I figured out the real reason that I don't watch hockey like I used to anymore.
I started watching hockey hardcore in the mid 90's when the Detroit Red Wings were one of the best if not the best franchise in the league. At the time, they were the only Detroit professional sports team that was in that position to win it all, but I didn't jump on the bandwagon right when they won a Stanley Cup in 1997. No, it was actually two years before that when they lost in the finals to New Jersey. The following year they when they set a record for most wins in a season with 62, they got crushed by Colorado in the conference finals and so did my heart, but I stuck with them and got rewarded as a fan with Stanley Cups in 1997, 1998 and 2002.
I absorbed any and everything that the NHL did for almost a decade from 1995 to 2004, and then the second of commissioner Gary Bettman's NHL lockouts happened. Well they aren't his exactly, but they both happened on his watch as did the third one in 2012. It was that second one that really hurt me though because it wiped out a whole season and was the official line of demarcation between the NHL that I used to know and the one that we all know now.
Rules changed, players changed and a salary cap went up. Suddenly this NHL looked a lot different than what I remembered before the second lockout and I didn't like it much, not nearly as much as I used to. Was it because I got older and started leaning more toward football and baseball? Did I have blinders on for the way things used to be since so many people told me how great the game of hockey had become now and I just couldn't see it? Was it simply because all of the players I grew up watching were now retired and many gone into the Hall of Fame? I'll admit it's still weird seeing Steve Yzerman as the GM of Tampa Bay instead of wearing No. 19 down at Joe Louis Arena. Maybe I am getting old.
But seriously, the true reason finally came to me when the NHL released the list of the 100 Greatest Players of All Time. I read this whole list three times, and each time I read it for a different reason.
First I read it to make sure Steve Yzerman was on it. Check. Good, now the list isn't complete crap.
Second, I read it to see how many players on it were former Red Wings in their careers. 28. Damn right. GO WINGS.
Finally, I read it to see how many players on the list were ones that I actually grew up watching live either in person or on TV. 40, and only six of them are either currently active or only recently inactive like Pavel Datsyuk.
There it is. That's why hockey changed for me. It wasn't just because of the strike in 2004, it was also because an era where 34 of the best players in NHL history that all played at the same time had ended. I didn't know it at the time, but I had literally started watching hockey during a golden age for the NHL. It was so obvious looking at the names on the list:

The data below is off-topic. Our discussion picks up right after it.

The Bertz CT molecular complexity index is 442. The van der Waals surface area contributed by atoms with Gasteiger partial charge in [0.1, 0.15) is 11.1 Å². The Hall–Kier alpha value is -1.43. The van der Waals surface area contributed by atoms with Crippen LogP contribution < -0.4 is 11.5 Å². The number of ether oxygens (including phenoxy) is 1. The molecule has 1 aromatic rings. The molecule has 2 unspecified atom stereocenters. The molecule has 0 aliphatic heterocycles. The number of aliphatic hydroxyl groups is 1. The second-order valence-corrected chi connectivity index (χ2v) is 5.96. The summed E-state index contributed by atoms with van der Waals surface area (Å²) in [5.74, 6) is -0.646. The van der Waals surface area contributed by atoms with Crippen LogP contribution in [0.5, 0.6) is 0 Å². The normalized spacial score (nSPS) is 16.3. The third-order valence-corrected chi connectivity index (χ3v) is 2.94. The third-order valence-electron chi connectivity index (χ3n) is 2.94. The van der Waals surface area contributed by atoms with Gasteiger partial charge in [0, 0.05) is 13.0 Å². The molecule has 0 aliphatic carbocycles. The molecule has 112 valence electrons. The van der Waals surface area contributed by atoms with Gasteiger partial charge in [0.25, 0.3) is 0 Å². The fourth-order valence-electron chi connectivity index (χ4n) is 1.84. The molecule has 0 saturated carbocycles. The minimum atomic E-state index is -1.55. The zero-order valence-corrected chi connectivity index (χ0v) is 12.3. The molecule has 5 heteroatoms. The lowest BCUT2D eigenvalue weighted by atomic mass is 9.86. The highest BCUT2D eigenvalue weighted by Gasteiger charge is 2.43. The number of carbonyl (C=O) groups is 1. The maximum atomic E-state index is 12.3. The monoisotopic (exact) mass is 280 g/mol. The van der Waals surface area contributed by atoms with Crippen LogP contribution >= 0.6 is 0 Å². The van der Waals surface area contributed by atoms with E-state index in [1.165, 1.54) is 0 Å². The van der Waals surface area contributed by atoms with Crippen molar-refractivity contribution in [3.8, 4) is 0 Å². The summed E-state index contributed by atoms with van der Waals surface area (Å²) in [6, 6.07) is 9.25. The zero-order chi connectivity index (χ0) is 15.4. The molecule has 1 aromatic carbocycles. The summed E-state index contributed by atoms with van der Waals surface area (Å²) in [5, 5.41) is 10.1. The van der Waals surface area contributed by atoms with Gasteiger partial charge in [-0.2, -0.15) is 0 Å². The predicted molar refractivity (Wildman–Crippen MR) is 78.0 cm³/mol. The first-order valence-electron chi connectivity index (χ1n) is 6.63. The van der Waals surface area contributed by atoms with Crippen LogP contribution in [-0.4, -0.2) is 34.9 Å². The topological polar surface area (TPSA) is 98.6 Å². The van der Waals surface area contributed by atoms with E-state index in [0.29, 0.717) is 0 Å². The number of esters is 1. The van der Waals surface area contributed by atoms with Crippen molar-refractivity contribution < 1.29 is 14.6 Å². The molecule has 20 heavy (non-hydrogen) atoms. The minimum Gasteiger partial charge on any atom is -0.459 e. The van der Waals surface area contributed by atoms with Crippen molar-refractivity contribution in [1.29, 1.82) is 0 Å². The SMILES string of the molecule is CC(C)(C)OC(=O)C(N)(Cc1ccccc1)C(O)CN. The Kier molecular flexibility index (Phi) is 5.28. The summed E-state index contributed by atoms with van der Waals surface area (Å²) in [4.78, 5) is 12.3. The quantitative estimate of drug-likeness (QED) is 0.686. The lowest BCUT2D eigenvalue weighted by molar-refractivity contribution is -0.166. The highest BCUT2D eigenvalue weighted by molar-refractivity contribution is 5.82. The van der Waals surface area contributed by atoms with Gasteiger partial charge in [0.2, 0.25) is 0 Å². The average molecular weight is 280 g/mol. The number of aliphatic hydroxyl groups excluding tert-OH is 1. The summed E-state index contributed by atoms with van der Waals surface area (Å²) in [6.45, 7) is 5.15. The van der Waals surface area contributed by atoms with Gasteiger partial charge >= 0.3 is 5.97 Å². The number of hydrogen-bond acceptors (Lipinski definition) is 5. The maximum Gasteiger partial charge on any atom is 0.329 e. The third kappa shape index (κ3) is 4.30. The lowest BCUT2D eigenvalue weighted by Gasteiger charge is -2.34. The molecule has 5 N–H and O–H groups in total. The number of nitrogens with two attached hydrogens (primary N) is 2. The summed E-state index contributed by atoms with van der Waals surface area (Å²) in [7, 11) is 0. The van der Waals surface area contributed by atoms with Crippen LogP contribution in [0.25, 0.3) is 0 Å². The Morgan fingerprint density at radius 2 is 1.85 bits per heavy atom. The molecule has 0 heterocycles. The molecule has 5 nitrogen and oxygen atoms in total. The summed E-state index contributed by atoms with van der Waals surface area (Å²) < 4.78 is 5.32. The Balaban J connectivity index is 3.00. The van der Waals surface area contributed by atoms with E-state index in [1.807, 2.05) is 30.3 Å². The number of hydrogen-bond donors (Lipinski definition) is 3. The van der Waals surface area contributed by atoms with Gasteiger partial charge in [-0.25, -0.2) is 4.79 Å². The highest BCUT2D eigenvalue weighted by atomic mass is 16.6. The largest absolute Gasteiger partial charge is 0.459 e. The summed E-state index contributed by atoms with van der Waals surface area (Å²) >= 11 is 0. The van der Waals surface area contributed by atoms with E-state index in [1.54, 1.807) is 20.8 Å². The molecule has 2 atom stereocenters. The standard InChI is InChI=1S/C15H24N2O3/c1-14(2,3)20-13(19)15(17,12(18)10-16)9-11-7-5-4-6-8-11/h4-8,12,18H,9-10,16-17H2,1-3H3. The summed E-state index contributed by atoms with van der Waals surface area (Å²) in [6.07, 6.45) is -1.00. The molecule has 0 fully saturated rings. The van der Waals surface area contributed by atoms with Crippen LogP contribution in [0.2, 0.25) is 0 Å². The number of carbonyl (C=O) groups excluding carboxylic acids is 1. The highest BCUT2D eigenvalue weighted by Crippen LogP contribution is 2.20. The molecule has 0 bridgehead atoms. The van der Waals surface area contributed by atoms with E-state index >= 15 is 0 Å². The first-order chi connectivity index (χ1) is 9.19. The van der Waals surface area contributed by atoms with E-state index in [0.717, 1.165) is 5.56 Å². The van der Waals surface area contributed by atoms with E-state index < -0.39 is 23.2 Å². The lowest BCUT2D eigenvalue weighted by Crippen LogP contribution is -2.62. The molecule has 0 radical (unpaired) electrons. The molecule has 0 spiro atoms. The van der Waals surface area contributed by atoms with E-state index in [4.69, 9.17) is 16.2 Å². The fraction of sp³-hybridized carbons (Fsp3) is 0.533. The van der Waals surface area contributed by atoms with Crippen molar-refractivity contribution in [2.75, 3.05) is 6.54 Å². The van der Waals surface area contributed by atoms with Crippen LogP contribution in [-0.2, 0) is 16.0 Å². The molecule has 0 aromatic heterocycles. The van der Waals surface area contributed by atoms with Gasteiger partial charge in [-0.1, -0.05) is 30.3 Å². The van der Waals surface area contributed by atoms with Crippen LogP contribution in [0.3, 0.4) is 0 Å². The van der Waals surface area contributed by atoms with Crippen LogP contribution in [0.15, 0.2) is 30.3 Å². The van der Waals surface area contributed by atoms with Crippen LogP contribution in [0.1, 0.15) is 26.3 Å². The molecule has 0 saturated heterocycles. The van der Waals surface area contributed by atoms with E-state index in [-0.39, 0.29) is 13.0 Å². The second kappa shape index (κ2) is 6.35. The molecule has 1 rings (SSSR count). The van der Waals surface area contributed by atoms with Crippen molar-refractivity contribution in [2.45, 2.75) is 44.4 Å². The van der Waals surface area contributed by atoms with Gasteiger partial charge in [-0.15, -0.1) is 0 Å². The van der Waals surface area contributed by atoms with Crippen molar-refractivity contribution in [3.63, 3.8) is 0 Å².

Ray Bourque, Martin Brodeur, Pavel Bure, Chris Chelios, Paul Coffey, Sergei Fedorov, Peter Forsberg, Ron Francis, Grant Fuhr, Mike Gartner, Wayne Gretzky, Dominik Hasek, Brett Hull, Jaromir Jagr, Pat Lafontaine, Brian Leetch, Mario Lemieux, Nicklas Lidstrom, Eric Lindros, Al Macinnis, Mark Messier, Mike Modano, Scott Niedermayer, Joe Nieuwendyk, Adam Oates, Chris Pronger, Luc Robitaille, Patrick Roy, Joe Sakic, Teemu Selanne, Brendan Shanahan, Scott Stevens, Mats Sundin and Steve Yzerman.
That's more than a third of the list of the greatest players of ALL TIME and they all played at THE SAME TIME. Incredible. What are the odds of us seeing that much all-time great talent on the ice at once ever again?
This isn't an indictment of current NHL superstars in the league now, it's really just pointing out that there aren't nearly as many of them in the league at once anymore and it likely will never be that way ever again. So when I talk about how different the game is today than it was in the 90's when I loved it as much as life itself, it's because I was watching it at the peak of its combined talent level. The odds of the NHL ever reaching that zenith ever again especially with continued expansion efforts and how the rules have changed since the 90's era are slim to none.
So maybe I should accept that and move on, right? After all, it's not like the NHL is devoid of talent today. There's much of it that I don't know and am not familiar with, much like I'm not familiar with the Red Wings being one of the worst teams in the league like they are now. The rules have changed but the game still remains the same and I really should give it another shot because I do miss it. A lot.
But don't tell me that it's as strong talent-wise now as it was in the 1990's. The NHL now agrees with me that it isn't. Not by a long shot.